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Preparing Your Garden for Winter

It’s the end of September and we still have not had frost. I have harvested the bulk of the vegetables but have left some tomato plants standing in my urban home garden just to see how long they will continue to produce. Despite the shorter days and cooler nights, the strawberries are still ripening, and the plants continue to flower.

Preparing Your Garden for Winter

Preparing Your Garden for Winter

I have prepared my rural garden plot for winter by chopping the plants down to about 30 cm (12 inches) tall. It’s in a very exposed location, so I leave the stalks standing to catch and hold the snow. I chop and drop the rest of the foliage onto the beds as mulch to help keep moisture in the soil for the growing season. (Mulch also shelters lady beetles and other beneficial insects that will reward you with natural pest control and pollination services.) The pathways are freshly mulched with a good thick layer of arborist chips to prevent soil erosion and runoff to deter weeds from establishing, and to add nutrients to the soil as it breaks down.

We were fortunate to have had a decent mix of rain, heat, and sun this summer, but there has been very little rain since the beginning of September. The soil is now dry and hard, so it will be important to water your perennials, shrubs, and trees before the ground freezes. If the roots are dry going into winter the plants have a much lower chance of survival, especially if we get extended polar vortices and little snow cover.

The September 8th, 2023 post on the Gardening at USask Facebook group gives some particularly good advice on pre-winter care for trees and shrubs, which I have summarized below. Of note for next year - they recommend spring fertilization only, as summer and fall fertilization can delay dormancy. Too much supplemental water in fall can also delay dormancy and generate new growth which will likely suffer from winterkill. Regular watering should stop by mid-September, or when the leaves begin to change colour. The final watering session of the season should be done after all leaves have dropped and before the ground freezes. If the leaves don’t drop, as happened with many trees last fall, water before freeze-up.

Water the feeder roots that inhabit the area around the outer edges of the canopy (dripline), not around the trunk. Soil type and recent rainfall will dictate how much water you should apply. Sandy soils drain faster and retain less moisture, so you might need to apply more, whereas clay soil holds moisture well and may need less supplemental water. The recommended application is about 2.5 cm (1 inch) of water around the dripline. A good way to measure 2.5 cm is to put an empty tuna can on the ground near the sprinkler and stop watering when it is full. Applying water at a slow rate will allow the soil to absorb it most efficiently and prevent runoff. I will dig into my clay soil a bit to see how dry it is before I water my garden beds, fruit trees, and shrubs. I suspect I may need to give them a little extra this year.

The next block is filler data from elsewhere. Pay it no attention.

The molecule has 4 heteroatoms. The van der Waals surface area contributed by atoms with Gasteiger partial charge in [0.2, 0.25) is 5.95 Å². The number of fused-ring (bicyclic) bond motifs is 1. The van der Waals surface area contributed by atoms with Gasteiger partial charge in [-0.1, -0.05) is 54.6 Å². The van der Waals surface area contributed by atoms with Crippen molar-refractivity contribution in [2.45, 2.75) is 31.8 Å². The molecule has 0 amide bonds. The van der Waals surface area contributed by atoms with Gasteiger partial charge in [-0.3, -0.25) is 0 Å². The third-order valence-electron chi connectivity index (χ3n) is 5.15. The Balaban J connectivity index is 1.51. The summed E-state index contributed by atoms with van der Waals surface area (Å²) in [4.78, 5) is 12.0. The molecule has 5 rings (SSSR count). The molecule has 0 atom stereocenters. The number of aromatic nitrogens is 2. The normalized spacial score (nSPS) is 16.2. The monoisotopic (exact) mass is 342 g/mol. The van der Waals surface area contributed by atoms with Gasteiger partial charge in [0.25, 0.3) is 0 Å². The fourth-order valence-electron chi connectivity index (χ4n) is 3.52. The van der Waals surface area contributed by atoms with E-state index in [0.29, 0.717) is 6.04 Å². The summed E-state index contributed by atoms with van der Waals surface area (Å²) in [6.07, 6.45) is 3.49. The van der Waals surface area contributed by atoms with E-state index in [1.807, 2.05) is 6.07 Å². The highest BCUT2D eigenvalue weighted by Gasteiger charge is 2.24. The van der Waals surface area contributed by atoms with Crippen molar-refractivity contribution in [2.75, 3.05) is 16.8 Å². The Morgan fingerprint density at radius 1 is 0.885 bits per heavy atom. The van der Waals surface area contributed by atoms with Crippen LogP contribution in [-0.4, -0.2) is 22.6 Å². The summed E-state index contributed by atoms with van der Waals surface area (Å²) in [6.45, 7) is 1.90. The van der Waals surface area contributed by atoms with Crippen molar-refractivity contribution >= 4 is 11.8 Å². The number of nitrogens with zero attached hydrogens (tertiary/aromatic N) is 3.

The last step in preparing your trees and shrubs for winter is to give them a good thick (10 – 15 cm / 4 – 6 inches) insulating layer of natural mulch under, and just beyond, the canopy. Arborist chips are a good option as they are locally sourced and available for free at the Broadview Enviroservice Station and through the ChipDrop website. Mimic nature and leave the leaves or apply well-rotted compost or a combination of all three. Avoid creating a volcano of mulch around tree trunks as this encourages disease and insect damage. Instead, leave a 10 cm (4 inch) ring of bare soil around the trunk. Do not use landscape fabric under the mulch as it restricts the passage of water and air to the soil, and adversely affects soil health.

Perennial beds will benefit from the same water and mulch treatment as the trees and shrubs. Foliage clean-up can be done in the fall, or in the spring once days and nights are warm enough for beneficial insect activity to resume. If you prefer to do a fall clean-up, consider cutting stems to a height that will help to catch and hold an insulating layer of snow, yet still provide a place for overwintering bees to shelter. Tall stems with seedheads can be left for winter landscape interest, and as potential sources of food for overwintering songbirds. Diseased foliage should be bagged and disposed of as garbage, and the rest composted or chopped and dropped in place to act as mulch.

For additional information on getting specific perennials ready for winter and for general mulching advice, take a look at these articles from the University of Saskatchewan’s gardening website: Preparing your Garden for Winter and Mulch & more: a how to guide for Healthy Yards.